בעה”י. על דבר אשר נשאלתי מאת מעלתו הרמה מה ענין מנהג איסור תלמוד תורה בליל חגם, לא שמעתי טעם מקובל בזה. גם מה ששמעתי מאמ”ו נ”י לא נהירא, הגם כי יש סייעתא לזה ממנהג העולם שאוסרים גם תשמיש וסוגרים שערי טבילה, ולדעתי מנהג שטות הוא ויש למחות ביד הנוהגים כן דאלו לטעם אמ”ו נ”י קשה מה חילוק בין קודם חצות לילה לאחריה שנוהגין היתר אחר חצות, והיכן מצינו דפלגי רבנן בתקנתא דידהו בין פלגא דליליא לפלגא, ועיין גמ’ פסחים ב’ ע”ב.
שו”ת חתם סופר קובץ תשובות סימן לא
The Chasam Sofer calls the Minhag of not learning Torah on Xmas eve a Minhag Shtus and informs us to stop people from doing so.
Okay. As any knowledgeable person has experienced, the level of ignorance seems to deepen every year. We are reminded of an incident when a fellow told me that he is so Frum he is very careful about kashrus to the extent that he doesn’t trust the OU, OK or Chaf K. After calling him an ignorant fool, I picked up a package of “moishie’s heimeshe cookies”. The first ingredient was flour. “Did moishie grow his own wheat and grind it himself?’. No! The flour was either OU, OK, or Chaf K. The next ingredient was the same as was the third, fourth, and fifth. In other words, all he was relying on was OU, OK, or Chaf K. Be careful of your statements!!!
Things are slowly changing, but for many years I would simply stand up in the back the entire wedding ceremony to avoid doing everything the opposite of what everyone was doing. They stood when the Choson walked down the aisle. He isn’t דומה למלך (comparable to a king) until after the Chuppa. They would also unnecessarily stand for the Kalla. But nobody ever stood for the grandparents, which is D’Orysa! מפני סיבה תקום (stand up for the elderly. Anyone over 70, or 60 according to the Ari Z”l)
We have asked any number of people “What is the proper Kavana when putting on Rabbeinu Tam Tefilin?” We have yet to hear the correct response. One or the other is Retzuose B’Alma, simply straps. No Mitzva. In fact, the way we Poskin today, if you only have Rabbeinu Tam, no Rashi, you should wear them for Davening, but without any Bracha. Without the proper Kavana, thinking that one is Yotzei the Mitzva of Tefilin with either pair may be guilty of בעל תוסיף (adding a Mitzva) which is an איסור דאורייתא.
I would like to give HaRav Simcha Berman a bigיישר כחך for giving me feedback after reading this article and taking the time for several long discussions clarifying this issue.
Actually, the proper Kavana is more complicated. The entire issue is very complex. There is simply no other Chumra like Rabbeinu Tam Tefilin. In almost every other situation the Chumra is a matter of adding on to either quantity or time. Should one hold Chazone Ish’s Shiurim he will have fulfilled all the lesser Shiurim as a matter of course. So too, if you say Krias Shema according to the Mogen Avrohom you will have automatically Davened within the Zman of the Gra. Rabbeinu Tam Tefilin, on the other hand, is an issue of either/or. Only one can be Kosher, hence, the other must be Pasul.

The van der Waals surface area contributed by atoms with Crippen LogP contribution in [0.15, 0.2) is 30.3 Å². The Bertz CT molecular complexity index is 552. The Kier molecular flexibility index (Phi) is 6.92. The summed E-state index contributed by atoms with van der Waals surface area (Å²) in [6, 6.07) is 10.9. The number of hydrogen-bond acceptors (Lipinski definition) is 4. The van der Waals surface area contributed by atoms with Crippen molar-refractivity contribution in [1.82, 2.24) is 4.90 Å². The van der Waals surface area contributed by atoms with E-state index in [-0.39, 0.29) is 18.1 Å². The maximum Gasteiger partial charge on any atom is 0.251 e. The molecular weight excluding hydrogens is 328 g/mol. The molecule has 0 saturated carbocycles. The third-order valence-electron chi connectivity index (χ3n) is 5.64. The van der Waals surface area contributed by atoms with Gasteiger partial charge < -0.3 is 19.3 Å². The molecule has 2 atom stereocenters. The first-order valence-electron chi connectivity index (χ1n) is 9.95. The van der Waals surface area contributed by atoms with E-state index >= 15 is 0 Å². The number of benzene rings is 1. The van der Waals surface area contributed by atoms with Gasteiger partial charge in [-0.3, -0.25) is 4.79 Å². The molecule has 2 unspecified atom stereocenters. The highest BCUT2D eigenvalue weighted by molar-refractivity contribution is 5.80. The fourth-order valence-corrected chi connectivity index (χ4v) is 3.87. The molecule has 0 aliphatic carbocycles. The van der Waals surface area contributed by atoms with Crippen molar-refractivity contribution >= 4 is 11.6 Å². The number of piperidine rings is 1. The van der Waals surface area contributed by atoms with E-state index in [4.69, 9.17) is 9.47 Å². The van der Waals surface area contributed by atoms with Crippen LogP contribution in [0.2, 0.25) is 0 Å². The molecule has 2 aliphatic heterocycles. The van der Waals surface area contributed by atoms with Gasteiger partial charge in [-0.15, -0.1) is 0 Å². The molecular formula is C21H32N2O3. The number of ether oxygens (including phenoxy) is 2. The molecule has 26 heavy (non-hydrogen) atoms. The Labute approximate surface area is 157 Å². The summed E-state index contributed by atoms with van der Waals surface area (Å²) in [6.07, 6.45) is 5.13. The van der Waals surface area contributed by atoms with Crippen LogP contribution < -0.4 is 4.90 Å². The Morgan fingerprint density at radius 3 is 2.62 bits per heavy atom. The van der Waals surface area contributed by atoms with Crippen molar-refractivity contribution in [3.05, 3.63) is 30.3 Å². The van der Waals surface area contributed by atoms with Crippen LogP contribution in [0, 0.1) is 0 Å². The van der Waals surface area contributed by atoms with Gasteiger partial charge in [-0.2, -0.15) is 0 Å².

Those who are מוחזק ומפורסם בחסידות are most likely familiar with the entire Sugya and are aware of the Kavanose necessary for each of the 3 ways of putting on both pair and are knowledgeable regarding placing the Tefilin in their respective bags. There is reason to be concerned regarding the Bar-Mitzva boys and young Chasanim who have the custom of putting on 2 pairs of Tefilin daily. There is no longer a problem of מחזי כיוהרה as they are all doing it. However, every father of these boys is put on notice to have someone familiar with all the ramifications speak to their sons beforehand.
There is one other Mitzva with a possible either/or choice. That would be Tekias Shofar. We will discuss this separately at the end of this article.
By far and away, most people are doing things without the requisite knowledge or without asking a Rav. We saw a woman shopping using two shopping carts. In one she had all her Milchigs and the other cart was reserved for Fleishig. (We wonder if she has separate garbage pails at home?)
Middas Chassidus has nothing to do with the followers of the Besht or the current groups known as Chassidim. It is a term used in the Sifrei Halacha and Sifrei Mussar to refer to those who chose a life of פרישות (separation) and total dedication to a life of Torah.
Middas Chassidus means taking on some additional aspect of Halacha, often a Chumra. The dictum לא עם הארץ חסיד (an ignoramus cannot be righteous) applies. Our’s is not a do-it-yourself, make-it-up-as-you-go-along kind of religion. If it is not a Mesora can it be called Yiddishkeit? Middas Chassidus is best left to the cognoscenti.
The Besht (1698 – 1760) appeared at a time when World Jewry was still reeling from a drawn-out series of tragedies. First the Crusades (1095 -1291) followed by the Inquisition and expulsion from Spain (1492). The Khemelnytsky massacres (1648 – 1657) and the depredations of Shabsai Tzvi (1626 – 1676) occurred just before and during the Besht’s lifetime. His approach, based upon Lurianic Kabala, appealed to two different groups. His close Talmidim, who were all big Talmidei Chachmim, and large group of the uneducated. Each group responded in very different ways. The Chachomim delved into Kabala on a solid foundation of Torah knowledge. All the others picked up a smattering of populist “Kabala” with little, if any, real understanding of the esoteric and sublime concepts involved.